How to take advantage of a rainy summer?
by Jason Hyde on Aug 05, 2021
Summers in Florida are not your typical sunny, beach-mood months. Yes, the sunny state is a great location for your summer vacation, that is if you also like rain.
August particularly seats at the center of the hurricane season and, generally speaking, South Florida residents get flooding and thunderstorm warnings every other week during the summer.
Well, that doesn’t sound like a fun summer getaway, you might think. But, environmentally speaking it’s a huge opportunity. An invitation to appreciate rain from a different perspective.
Some people really like rain (ask kids, for instance). Rain is a gift that comes after weeks or months of drought in some parts of the world. Think about it, we don’t have rain dances for nothing. So, if we as a species, already use so much of the earth’s resources why not also, take advantage of rain?
The architectural firm Foster Partners brought this idea front and center when designing Aventura Mall’s Apple store. At first, the project looked nothing like an F+P signature project, but this was on purpose. Breaking out of Apple's glass-box type design, the building is defined by a vaulted roof that Foster + Partners says reflects Miami’s nautical roots, though it also has some Art Deco elements and even Apple Park as an influence.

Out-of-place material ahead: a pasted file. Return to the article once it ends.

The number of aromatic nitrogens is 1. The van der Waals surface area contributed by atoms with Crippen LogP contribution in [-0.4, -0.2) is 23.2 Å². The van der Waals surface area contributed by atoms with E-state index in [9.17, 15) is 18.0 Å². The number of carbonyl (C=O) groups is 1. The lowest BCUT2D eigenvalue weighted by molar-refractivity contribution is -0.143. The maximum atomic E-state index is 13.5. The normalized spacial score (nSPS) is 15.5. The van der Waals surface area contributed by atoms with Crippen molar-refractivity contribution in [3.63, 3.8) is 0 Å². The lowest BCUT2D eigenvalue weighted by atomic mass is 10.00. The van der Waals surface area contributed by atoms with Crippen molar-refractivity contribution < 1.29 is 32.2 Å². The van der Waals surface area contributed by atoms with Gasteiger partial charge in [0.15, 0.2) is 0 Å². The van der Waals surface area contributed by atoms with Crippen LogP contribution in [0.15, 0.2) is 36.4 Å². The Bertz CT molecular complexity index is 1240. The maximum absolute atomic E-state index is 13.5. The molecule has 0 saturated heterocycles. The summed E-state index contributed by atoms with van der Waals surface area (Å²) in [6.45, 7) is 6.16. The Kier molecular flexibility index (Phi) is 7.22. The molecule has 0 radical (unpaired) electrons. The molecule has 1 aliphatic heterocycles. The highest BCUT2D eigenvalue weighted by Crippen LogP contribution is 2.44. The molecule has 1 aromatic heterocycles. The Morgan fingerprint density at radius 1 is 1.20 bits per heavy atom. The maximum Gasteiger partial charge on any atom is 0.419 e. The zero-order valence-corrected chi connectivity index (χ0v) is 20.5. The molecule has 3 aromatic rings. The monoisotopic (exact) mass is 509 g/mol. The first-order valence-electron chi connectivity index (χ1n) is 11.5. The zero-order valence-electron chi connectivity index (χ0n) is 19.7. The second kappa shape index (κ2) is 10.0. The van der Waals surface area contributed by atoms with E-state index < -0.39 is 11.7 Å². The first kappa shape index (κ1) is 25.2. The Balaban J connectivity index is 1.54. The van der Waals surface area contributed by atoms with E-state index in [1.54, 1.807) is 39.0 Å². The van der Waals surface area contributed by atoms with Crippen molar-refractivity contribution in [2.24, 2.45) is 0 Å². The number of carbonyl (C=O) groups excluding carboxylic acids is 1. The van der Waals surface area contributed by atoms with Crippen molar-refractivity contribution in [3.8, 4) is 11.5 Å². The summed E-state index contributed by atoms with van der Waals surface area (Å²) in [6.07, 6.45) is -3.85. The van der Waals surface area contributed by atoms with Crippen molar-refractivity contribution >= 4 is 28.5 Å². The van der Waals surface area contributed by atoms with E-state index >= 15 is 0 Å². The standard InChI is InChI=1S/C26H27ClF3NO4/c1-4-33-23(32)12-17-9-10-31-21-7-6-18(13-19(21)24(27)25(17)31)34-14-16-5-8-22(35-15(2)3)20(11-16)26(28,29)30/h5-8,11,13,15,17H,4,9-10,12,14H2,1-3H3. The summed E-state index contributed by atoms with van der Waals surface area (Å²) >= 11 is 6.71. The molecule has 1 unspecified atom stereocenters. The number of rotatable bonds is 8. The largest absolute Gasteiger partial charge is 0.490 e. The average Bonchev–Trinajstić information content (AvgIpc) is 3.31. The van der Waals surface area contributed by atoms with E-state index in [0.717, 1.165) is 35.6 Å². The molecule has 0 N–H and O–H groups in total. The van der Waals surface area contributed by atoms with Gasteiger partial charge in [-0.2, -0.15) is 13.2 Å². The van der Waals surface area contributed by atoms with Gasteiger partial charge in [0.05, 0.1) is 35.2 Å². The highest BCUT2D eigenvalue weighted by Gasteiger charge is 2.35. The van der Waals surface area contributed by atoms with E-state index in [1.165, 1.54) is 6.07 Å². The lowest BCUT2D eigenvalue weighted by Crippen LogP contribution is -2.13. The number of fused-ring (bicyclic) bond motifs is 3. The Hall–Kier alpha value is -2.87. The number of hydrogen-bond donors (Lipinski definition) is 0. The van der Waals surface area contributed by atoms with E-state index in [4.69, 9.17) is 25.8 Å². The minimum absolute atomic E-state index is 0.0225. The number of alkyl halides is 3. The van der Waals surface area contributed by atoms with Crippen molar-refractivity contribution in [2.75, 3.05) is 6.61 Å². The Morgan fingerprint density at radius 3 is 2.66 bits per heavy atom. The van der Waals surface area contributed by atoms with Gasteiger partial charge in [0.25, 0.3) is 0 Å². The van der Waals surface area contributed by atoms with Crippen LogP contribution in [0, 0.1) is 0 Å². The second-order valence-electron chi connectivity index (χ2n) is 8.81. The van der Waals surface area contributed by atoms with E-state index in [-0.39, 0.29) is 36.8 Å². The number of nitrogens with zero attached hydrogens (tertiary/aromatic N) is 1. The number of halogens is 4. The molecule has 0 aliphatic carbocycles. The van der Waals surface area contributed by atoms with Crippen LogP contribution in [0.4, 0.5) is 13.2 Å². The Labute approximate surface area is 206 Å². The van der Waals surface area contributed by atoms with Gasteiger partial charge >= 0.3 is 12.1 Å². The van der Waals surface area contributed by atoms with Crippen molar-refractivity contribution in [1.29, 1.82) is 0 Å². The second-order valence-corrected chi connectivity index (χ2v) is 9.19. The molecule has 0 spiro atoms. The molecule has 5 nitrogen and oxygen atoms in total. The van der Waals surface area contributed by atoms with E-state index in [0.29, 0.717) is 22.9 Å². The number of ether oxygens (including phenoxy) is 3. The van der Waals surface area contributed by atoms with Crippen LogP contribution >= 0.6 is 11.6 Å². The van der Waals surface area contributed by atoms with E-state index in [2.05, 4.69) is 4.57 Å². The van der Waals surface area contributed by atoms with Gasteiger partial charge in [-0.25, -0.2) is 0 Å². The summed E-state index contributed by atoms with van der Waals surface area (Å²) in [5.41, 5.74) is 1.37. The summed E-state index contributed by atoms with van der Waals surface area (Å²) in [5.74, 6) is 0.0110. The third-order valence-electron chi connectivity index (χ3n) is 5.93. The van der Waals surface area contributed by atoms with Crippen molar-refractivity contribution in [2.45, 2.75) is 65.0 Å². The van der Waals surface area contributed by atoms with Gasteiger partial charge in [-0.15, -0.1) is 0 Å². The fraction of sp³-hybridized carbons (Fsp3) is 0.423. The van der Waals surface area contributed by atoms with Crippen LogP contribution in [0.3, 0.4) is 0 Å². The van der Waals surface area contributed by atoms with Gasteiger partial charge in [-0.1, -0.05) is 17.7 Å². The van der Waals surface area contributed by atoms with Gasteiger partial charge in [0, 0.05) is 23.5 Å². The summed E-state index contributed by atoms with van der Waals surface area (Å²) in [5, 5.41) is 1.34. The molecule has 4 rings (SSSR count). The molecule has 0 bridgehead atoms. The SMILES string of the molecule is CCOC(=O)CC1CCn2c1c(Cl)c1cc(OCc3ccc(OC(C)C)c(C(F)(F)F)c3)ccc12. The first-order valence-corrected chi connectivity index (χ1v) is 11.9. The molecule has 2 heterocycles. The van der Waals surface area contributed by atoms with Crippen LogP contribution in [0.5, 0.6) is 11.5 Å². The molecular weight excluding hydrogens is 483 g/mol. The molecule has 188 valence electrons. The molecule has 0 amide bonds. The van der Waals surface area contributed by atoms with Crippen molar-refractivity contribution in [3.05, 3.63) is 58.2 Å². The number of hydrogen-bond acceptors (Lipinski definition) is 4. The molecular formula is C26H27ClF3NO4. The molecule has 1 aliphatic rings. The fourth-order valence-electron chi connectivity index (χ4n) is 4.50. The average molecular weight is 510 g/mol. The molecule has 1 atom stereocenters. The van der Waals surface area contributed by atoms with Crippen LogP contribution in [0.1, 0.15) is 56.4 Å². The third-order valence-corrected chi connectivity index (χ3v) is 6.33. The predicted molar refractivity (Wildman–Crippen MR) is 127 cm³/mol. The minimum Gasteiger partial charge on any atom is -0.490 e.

According to the firm, the building features an integrated rainwater capture system that reduces the building’s drinkable water consumption by around 170,000 gallons (650,000 liters) per year.
While architecture keeps evolving and becoming more tech-smart, the goal should be to grow the industry in the direction of sustainability, making building materials more and more eco-friendly and incorporating features that not only make life easier for the people that inhabit these spaces but also gives structure and create a goal that goes beyond the wildest dreams of last centuries architects.
That being said, how we use, distribute, collect, dispose of, and treat water is one of the most groundbreaking advances in architecture and civil engineering in recent years (think aqueducts and sewage systems), so it only makes sense that we keep moving forward and stop wasting time (and water).